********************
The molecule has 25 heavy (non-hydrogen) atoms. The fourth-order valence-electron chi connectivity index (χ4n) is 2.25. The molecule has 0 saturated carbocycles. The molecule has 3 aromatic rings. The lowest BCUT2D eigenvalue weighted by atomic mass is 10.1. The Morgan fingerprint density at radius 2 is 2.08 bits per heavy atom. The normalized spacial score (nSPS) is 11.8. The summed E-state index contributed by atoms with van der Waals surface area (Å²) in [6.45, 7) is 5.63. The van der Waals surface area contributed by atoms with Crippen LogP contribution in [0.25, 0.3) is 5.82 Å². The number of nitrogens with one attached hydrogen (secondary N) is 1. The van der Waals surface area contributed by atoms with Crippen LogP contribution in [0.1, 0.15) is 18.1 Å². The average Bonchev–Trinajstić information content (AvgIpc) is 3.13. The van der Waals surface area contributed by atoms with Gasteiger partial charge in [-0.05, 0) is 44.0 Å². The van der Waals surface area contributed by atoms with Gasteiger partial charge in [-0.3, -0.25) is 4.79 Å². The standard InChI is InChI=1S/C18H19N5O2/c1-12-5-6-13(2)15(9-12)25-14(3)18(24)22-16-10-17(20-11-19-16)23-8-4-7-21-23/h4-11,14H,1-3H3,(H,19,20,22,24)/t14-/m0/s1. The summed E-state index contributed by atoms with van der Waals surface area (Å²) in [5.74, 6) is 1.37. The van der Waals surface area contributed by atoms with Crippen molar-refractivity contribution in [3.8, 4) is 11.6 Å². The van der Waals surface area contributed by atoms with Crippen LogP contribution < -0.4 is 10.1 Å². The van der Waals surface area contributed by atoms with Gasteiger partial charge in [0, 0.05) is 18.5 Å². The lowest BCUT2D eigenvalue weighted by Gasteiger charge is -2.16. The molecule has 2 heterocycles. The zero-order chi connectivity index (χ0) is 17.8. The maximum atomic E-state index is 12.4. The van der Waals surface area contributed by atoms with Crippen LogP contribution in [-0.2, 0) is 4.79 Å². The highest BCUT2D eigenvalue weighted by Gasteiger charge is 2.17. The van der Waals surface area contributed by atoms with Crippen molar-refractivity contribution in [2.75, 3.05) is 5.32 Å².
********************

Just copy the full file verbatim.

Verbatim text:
The molecule has 25 heavy (non-hydrogen) atoms. The fourth-order valence-electron chi connectivity index (χ4n) is 2.25. The molecule has 0 saturated carbocycles. The molecule has 3 aromatic rings. The lowest BCUT2D eigenvalue weighted by atomic mass is 10.1. The Morgan fingerprint density at radius 2 is 2.08 bits per heavy atom. The normalized spacial score (nSPS) is 11.8. The summed E-state index contributed by atoms with van der Waals surface area (Å²) in [6.45, 7) is 5.63. The van der Waals surface area contributed by atoms with Crippen LogP contribution in [0.25, 0.3) is 5.82 Å². The number of nitrogens with one attached hydrogen (secondary N) is 1. The van der Waals surface area contributed by atoms with Crippen LogP contribution in [0.1, 0.15) is 18.1 Å². The average Bonchev–Trinajstić information content (AvgIpc) is 3.13. The van der Waals surface area contributed by atoms with Gasteiger partial charge in [-0.05, 0) is 44.0 Å². The van der Waals surface area contributed by atoms with Gasteiger partial charge in [-0.3, -0.25) is 4.79 Å². The standard InChI is InChI=1S/C18H19N5O2/c1-12-5-6-13(2)15(9-12)25-14(3)18(24)22-16-10-17(20-11-19-16)23-8-4-7-21-23/h4-11,14H,1-3H3,(H,19,20,22,24)/t14-/m0/s1. The summed E-state index contributed by atoms with van der Waals surface area (Å²) in [5.74, 6) is 1.37. The van der Waals surface area contributed by atoms with Crippen molar-refractivity contribution in [3.8, 4) is 11.6 Å². The van der Waals surface area contributed by atoms with Crippen LogP contribution < -0.4 is 10.1 Å². The van der Waals surface area contributed by atoms with Gasteiger partial charge in [0, 0.05) is 18.5 Å². The lowest BCUT2D eigenvalue weighted by Gasteiger charge is -2.16. The molecule has 2 heterocycles. The zero-order chi connectivity index (χ0) is 17.8. The maximum atomic E-state index is 12.4. The van der Waals surface area contributed by atoms with Crippen LogP contribution in [-0.2, 0) is 4.79 Å². The highest BCUT2D eigenvalue weighted by Gasteiger charge is 2.17. The van der Waals surface area contributed by atoms with Crippen molar-refractivity contribution in [2.75, 3.05) is 5.32 Å².